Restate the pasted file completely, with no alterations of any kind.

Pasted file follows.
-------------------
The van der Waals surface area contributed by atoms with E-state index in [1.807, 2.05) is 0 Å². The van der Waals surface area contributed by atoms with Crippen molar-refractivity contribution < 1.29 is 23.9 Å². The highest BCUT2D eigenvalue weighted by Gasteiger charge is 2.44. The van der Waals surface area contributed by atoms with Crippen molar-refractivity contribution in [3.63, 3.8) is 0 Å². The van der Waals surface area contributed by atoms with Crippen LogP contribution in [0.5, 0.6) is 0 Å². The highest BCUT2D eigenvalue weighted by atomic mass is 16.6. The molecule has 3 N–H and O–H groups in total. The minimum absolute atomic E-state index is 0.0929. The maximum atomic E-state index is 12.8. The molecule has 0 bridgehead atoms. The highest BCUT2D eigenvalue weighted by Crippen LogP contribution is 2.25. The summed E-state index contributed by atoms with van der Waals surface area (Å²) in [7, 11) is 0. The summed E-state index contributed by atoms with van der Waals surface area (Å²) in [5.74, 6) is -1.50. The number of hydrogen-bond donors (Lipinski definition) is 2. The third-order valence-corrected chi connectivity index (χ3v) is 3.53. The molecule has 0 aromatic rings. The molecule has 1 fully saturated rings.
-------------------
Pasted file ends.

The van der Waals surface area contributed by atoms with E-state index in [1.807, 2.05) is 0 Å². The van der Waals surface area contributed by atoms with Crippen molar-refractivity contribution < 1.29 is 23.9 Å². The highest BCUT2D eigenvalue weighted by Gasteiger charge is 2.44. The van der Waals surface area contributed by atoms with Crippen molar-refractivity contribution in [3.63, 3.8) is 0 Å². The van der Waals surface area contributed by atoms with Crippen LogP contribution in [0.5, 0.6) is 0 Å². The highest BCUT2D eigenvalue weighted by atomic mass is 16.6. The molecule has 3 N–H and O–H groups in total. The minimum absolute atomic E-state index is 0.0929. The maximum atomic E-state index is 12.8. The molecule has 0 bridgehead atoms. The highest BCUT2D eigenvalue weighted by Crippen LogP contribution is 2.25. The summed E-state index contributed by atoms with van der Waals surface area (Å²) in [7, 11) is 0. The summed E-state index contributed by atoms with van der Waals surface area (Å²) in [5.74, 6) is -1.50. The number of hydrogen-bond donors (Lipinski definition) is 2. The third-order valence-corrected chi connectivity index (χ3v) is 3.53. The molecule has 0 aromatic rings. The molecule has 1 fully saturated rings.